Local grammar schools were ready with a plan once the Federal Drug Administration approved on Friday, Oct. 29, a COVID-19 vaccine for children ages 5-11.
Later that day, a letter signed by the six public school districts that feed into New Trier Township High School announced two November vaccine clinics for the districts’ students.
While the Pfizer-BioNTech is now FDA-approved for ages 5-11, the Centers for Disease Control and Prevention must still OK the distribution of the medicine and is set to review the circumstances this week.
The districts — Wilmette 39, Winnetka 36, Glencoe 35, Kenilworth 38, Avoca 37 and Sunset Ridge 29 — have partnered with Jewel-Osco to offer the clinics, according to the letter. The first will be held from 9 a.m.-3 p.m. on Fridays, Nov. 12 (first dose) and Dec. 3 (second dose), at Carleton Washburne Junior High in Winnetka, and the second from 9 a.m.-3 p.m. on Tuesdays, Nov. 23 and Dec. 14, at West School in Glencoe.
In a statement, the schools wrote: “The effort is meant to supplement other opportunities available to our students through their medical providers, as registration will be limited to the number of doses we are able to secure.”
The children’s version of the Pfizer vaccine contains just one-third of the dosage as its adult counterpart, health officials say, and the Vaccines and Related Biological Products Advisory Committee recommended its approval on Tuesday, Oct. 26.
In a press release, the FDA said that the immune response in trials for children aged 5-11 is 90.7 percent, a number similar to individuals aged 16-25.
The information also said that “no serious side effects” were detected after the vaccine’s safety was studied in 3,100 children (5-11). Side effects that were noted in the study included fatigue, headache, nausea and decreased appetite and most occurred within two days and went away within two days of vaccination.
The FDA notes the risk of myocarditis and pericarditis — rare heart conditions — but says the benefits of the vaccine outweigh the risks. The organization has reported that 691 children have died from COVID-19 since the onset of the pandemic — 146 of those were children aged 5-11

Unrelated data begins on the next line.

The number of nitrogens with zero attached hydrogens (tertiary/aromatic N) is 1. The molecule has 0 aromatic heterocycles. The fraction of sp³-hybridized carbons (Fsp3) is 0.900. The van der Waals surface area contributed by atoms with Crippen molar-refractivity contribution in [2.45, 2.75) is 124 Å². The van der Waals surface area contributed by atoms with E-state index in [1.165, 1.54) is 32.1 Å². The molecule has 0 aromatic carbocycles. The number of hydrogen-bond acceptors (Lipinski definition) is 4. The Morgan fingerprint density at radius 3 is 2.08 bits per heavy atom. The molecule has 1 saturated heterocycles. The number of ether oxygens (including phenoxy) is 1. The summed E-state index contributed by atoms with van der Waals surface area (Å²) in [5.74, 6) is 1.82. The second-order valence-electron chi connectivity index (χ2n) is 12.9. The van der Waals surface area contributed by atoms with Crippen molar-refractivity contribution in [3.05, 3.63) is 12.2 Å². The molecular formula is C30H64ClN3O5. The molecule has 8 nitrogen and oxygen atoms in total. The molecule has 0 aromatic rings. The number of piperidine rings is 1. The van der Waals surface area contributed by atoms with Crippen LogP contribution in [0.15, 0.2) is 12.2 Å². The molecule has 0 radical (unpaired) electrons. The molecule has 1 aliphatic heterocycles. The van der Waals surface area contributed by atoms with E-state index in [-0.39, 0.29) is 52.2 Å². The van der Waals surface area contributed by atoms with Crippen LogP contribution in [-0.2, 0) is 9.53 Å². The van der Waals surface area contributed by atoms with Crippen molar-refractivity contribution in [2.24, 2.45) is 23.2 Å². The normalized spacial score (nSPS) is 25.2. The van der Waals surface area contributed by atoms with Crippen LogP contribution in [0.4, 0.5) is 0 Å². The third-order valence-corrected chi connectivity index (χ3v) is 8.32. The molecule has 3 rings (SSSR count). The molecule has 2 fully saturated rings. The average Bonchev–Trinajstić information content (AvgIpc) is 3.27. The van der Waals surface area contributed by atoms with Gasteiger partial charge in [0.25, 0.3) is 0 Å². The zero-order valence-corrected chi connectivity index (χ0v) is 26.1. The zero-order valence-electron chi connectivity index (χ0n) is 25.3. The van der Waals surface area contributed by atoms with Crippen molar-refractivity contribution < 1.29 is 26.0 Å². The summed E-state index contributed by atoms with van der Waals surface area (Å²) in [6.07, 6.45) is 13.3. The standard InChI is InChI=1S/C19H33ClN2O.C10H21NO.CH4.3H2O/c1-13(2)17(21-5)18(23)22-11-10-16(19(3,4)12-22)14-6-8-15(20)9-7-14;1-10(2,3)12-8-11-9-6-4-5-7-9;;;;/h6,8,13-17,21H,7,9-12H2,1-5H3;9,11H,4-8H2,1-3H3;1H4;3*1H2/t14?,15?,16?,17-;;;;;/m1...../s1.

Prior to the FDA’s green-lighting the vaccine for ages 5-11, Cook County Public Health promoted the vaccine in a press release Thursday, Oct. 29, saying it was working with local pediatricians, pharmacies, hospitals and local school districts to provide “outreach, education and on-site COVID-19 vaccinate clinics.”
“Vaccinating as many people as possible – including our children – is the only way to put this pandemic behind us,” said Kiran Joshi, co-Lead and senior medical officer of CCDPH, in the release. “With the holiday season approaching, vaccinating children means we can safely celebrate with extended family and friends – something that wasn’t a safe option last year.”
The county has a published on its website a list of suburban sites that provide the vaccine to eligible individuals.
According to Northwestern Medicine, New Trier Township is seeing 98.6 new COVID-19 cases per 100,000 people with a COVID-19 positivity rate of 1.3 as of Thursday, Oct. 28.
Cook County data shows that the new-case rate among individuals under 20 years old has outpaced the overall rate since early September. As of Wednesday, Oct. 27, the rate was 15.7 new cases per 100,000 people, while the overall rate was 12.57 new cases/100,000.
According to the American Academy of Pediatrics, children (age 0-17) represented 25 percent — or 117,702 of 469,078 — of the new cases reported nationwide from Oct. 14-21. Throughout the pandemic that number is 16.5 percent. The AAP also reports that up to 2 percent of child COVID-19 cases have resulted in hospitalization (with 24 states reporting data).
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